A Family's Bid for Justice After Death

The day after Christmas, Avedis Kasparian died. He was only 55 when his heart gave out, but in many ways his life had fulfilled the American dream.

His death, however, was another matter.

His name may not be familiar. Los Angeles' Armenian-language newspapers published the only obituaries. Still, if there is hope for justice after death, then the ghost of Avedis Kasparian should haunt county Supervisor Michael D. Antonovich for years to come.

Remember that nasty business about how Antonovich meddled in court proceedings on behalf of some campaign contributors? Kasparian was the guy who got screwed.

And yet when it was all over--after an appeals court overturned a jury's judgment, and after the state Supreme Court declined to hear Kasparian's appeal--Antonovich shamelessly summed up the episode as "an example of the frivolous lawsuits that help clog up the courts."

Frivolous? Eleven out of 12 jurors didn't think so.


A frivolous lawsuit is one that has no basis in fact or law. At any rate, "frivolous" is not a word easily associated with the late Avedis Kasparian. He was a man who had fled the oppression of Soviet Armenia and found work in Los Angeles as a garbage man. Then he became a hotel maintenance worker and later chief of maintenance. He bought real estate and became a millionaire.

In 1988, a dispute between Kasparian and some business partners led to a lawsuit before Superior Court Judge Eric E. Younger. The case was pending when Kasparian's estranged partners met with Antonovich, donated $13,000 to his campaign and told him about their business troubles. Antonovich agreed to call Judge Younger, a childhood friend, to offer what he later called a "character reference" for one of Kasparian's rivals, whom he described as "an immigrant who came up the hard way." This was true of Kasparian, not the partners.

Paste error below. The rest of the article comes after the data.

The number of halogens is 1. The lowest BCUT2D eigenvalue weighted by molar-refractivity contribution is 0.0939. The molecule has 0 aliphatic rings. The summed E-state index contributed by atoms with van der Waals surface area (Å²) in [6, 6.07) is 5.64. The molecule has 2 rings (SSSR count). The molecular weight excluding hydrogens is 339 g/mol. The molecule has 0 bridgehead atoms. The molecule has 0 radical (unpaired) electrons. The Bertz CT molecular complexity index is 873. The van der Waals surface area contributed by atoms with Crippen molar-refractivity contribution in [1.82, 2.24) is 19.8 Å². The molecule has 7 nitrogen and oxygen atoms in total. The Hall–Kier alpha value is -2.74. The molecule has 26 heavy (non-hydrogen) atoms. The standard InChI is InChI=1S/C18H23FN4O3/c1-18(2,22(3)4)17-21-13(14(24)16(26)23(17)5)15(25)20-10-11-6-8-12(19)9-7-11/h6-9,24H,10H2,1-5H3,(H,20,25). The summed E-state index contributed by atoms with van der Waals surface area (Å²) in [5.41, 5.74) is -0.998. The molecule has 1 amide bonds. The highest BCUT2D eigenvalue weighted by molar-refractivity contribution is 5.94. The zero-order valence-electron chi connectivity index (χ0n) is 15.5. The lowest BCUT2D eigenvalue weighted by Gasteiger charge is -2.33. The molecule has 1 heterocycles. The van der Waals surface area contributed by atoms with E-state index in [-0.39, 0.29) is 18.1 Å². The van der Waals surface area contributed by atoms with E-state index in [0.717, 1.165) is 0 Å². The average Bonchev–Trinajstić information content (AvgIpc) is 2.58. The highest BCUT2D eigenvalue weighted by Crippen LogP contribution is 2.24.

Younger later said that, when he realized the improper purpose of Antonovich's call, he changed the subject as quickly as possible. The judge said he initially believed his old friend's actions to be "mildly dumb." Their friendship was such that, the following year, in 1989, Antonovich delivered a eulogy for the judge's father, former state Atty. Gen. Evelle J. Younger. But years later Younger was pained to learn about the campaign contributions that preceded Antonovich's call. What had once seemed merely a clumsy and inappropriate gesture suddenly reeked of influence peddling.

When Younger removed himself from the case, he cited Antonovich's call as the reason. That revelation, along with Antonovich's campaign finance statements, stunned Kasparian. Before his estranged partners had first met with Antonovich, they were nearing a settlement in which Kasparian would have been bought out for about $2 million. But after speaking with Antonovich, the partners abruptly halted negotiations. Bruce Altschuld, Kasparian's attorney, suggests: "They thought they'd gotten to the judge."

Eventually, Kasparian accepted an $800,000 buyout, a disappointing figure that in part reflected the downturn in real estate values. Kasparian figured Antonovich cost him about $1.2 million. So he sued Antonovich and the county.

Kasparian, Altschuld says, wasn't just in it for the money. The attorney says his client used to tell him how fortunate he was to have been born in a country where corruption was the exception, not the rule.

"He was really offended by the conduct of Antonovich. . . . The principle of this case was enormously important to him because he came from a system where it wasn't fair."

An Orange County jury voted 11 to 1 to award Kasparian the $1.2 million, plus $2.3 million in punitive damages for the civil conspiracy. His triumph, however, was temporary. On Sept. 14, the judgment was reversed by an appeals court. The panel called Antonovich's actions "reprehensible" but found no evidence that he had affected the buyout negotiations.


Frivolous? Lucy Kasparian doesn't think so. Avedis Kasparian's younger daughter is a 20-year-old USC student who believes justice may yet be served. Her family's suspicion that politics tainted the appeals process has prompted them to seek an investigation by the U.S. Justice Department. She is seeking a lawyer to press the case on the federal level.

The Kasparians blame their father's death on "the whole ordeal" that began with Antonovich's phone call to Younger. Diabetes was compounded by the stress and the financial troubles. The downward spiral led to a stroke and finally the fatal seizure. At the end, he couldn't afford health insurance.

Lucy Kasparian had a request of me: "Please do not make your article into some sob story."

I've tried to avoid that. All considered, a sob story would seem rather frivolous.

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